Freda Beatrice Scoggins
Clippings from the Crowley Daily Signal showing "Acadiana."
Where did 'Acadiana' come from?
Lovan Thomas / Special to The Eunice News
Freda was my stepmother.
Her full name was Freda Beatrice Scoggins.
She was of German heritage. A teacher. Strong and strict. She was a disciplinarian. So much so, that my 1956 Crowley High School graduating class, who were mostly of French decent, voted her “the meanest mom” for the yearbook.
Growing up, she would not let me slouch in my chair. I can still hear her tap the kitchen cabinet with a spoon and say, “Assume the proper posture!”
She was hard to be around sometimes but she also had a sense of humor. She loved it when someone would ask her where she was born. She would answer, “Roanoke.” Invariably they would reply, “Oh, you’re from Virginia.” She would smile and say, “No. It’s a little town between Jennings and Welsh in Jeff Davis Parish.”
Her mother and dad came from Kansas about 1890 when the government offered free farmland to anyone who would settle the low land of the Southwest Louisiana prairie. Many German families took advantage of the offer. They were instrumental in developing the rice fields in the area.
Freda graduated from Welsh high and returned to Southwestern College in Wichita, Kansas, for her undergraduate. She then returned to Louisiana and taught English at Dodd College in Shreveport, Lake Charles High and at McNeese when it opened.
Freda had a gorgeous handwriting that she learned in a cursive writing course at Welsh High School. During the Great Depression of the 1930s, Freda moved to Los Angeles for graduate work in English and speech at University of Southern California. To help pay her way, she worked at Gump’s Department Store, California’s Neiman Marcus, where she handwrote personal invitations and thank you notes for movie stars and others.
Somewhere in her memorabilia there’s a thank you note from Clarke Gable for her efforts.
Dad was also a graduate of Southwestern College in Wichita. He then went to the University of Missouri where he and Doug Manship became friends in journalism school. The LSU journalism school is named for Manship. After college, Dad promoted cooking demonstrations during the depression in Chicago.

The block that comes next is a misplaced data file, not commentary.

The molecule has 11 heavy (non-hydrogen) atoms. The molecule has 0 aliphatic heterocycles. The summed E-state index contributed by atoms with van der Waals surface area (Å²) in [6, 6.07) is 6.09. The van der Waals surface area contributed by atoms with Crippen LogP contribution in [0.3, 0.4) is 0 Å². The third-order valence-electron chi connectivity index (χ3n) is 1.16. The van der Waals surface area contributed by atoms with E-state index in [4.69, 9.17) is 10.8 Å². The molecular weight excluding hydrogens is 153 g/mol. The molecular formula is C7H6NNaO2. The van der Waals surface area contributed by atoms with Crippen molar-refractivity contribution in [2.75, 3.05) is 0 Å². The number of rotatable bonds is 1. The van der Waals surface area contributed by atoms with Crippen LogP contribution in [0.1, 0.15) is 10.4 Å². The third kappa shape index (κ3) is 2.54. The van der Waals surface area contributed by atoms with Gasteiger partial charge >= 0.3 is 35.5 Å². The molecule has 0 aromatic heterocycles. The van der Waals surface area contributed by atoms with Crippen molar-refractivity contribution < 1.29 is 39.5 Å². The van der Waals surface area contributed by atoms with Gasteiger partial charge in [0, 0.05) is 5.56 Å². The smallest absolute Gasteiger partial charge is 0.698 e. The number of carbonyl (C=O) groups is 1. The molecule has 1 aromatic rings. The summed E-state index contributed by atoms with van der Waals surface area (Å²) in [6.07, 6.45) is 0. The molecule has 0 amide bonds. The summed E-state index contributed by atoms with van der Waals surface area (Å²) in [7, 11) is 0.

When a chance came to purchase the Carlsbad, New Mexico, newspaper, he jumped. I was born there in 1937. Shortly after, my parents separated, leaving my dad a single parent. At the start of World War II, dad joined the U.S. Army and sent me to live with his parents. Dad was too old to serve and was released.
Freda came into my life in 1943 when she and my dad married. He and Freda moved to Louisiana where they brought the Weekly Iberian in New Iberia. I joined them that summer and started the first grade in the fall. I was in the English speaking class and the Cajun-French class was across the hall.
It was not long before Freda wanted to be closer to her parents, so they sold the Iberian and bought the Crowley Daily Signal.
Those who know the cultural differences of South Louisiana know that the French-Catholic influence is from Lafayette east and the German-Protestant influence is from Jennings west to Lake Charles.
Crowley is sort of torn between the two.
My first realization of the cultural differences came early. Freda had made a large pot of gumbo to take to her parents in Welsh for the weekend. When we had dinner that evening, I filled my bowl with rice and gumbo. Great stuff.
Sunday after church, I sat down at the dining room table and was served the same gumbo. I looked over the table and asked, “Where’s the rice.” Grandpa quickly informed me that at his table we ate potato salad, not rice, in the gumbo. I said, “Yes sir.” I took a sip of Mogen David and enjoyed the potato salad in my gumbo.
After the war when things got better financially, Freda and Dad traveled through out this hemisphere. One of their favorite places to visit was Nova Scotia. Freda and the female editor of the Yarmouth newspaper became great friends and corresponded frequently. They discussed the Acadians’ move to Louisiana.
In the late 1940s Freda began writing a weekly column in the Crowley Daily Signal. Many of the columns were about her travels. Others were about her discussions of the Acadians with the Yarmouth editor.
Freda named her column in honor of the parish she lived in, Acadia, and her state, Louisiana, by combining the two words. To the name “Acadia” she added the last two letters of Louisiana “na” and coined the name “Acadiana.”
Her weekly “Acadiana” columns can be found in the early 1950s files of the Crowley Daily Signal.
When I hear Acadiana, I think of the discipline she represented. She would be proud to know that the Southwest Louisiana she loved is known for the name she coined — Acadiana.
Today, I’ve passed 80 and the old man’s slump has set in. I frequently can hear Freda tapping a spoon and reminding me to assume the proper posture. I straighten up… for a bit anyway.
Wikipedia: The word Acadiana first recorded appearance dates to the mid-1950s, when a Crowley, Louisiana, newspaper, the Crowley Daily Signal, coined the term in reference to Acadia Parish, Louisiana.
Lovan Thomas is the publisher of the Natchitoches Times.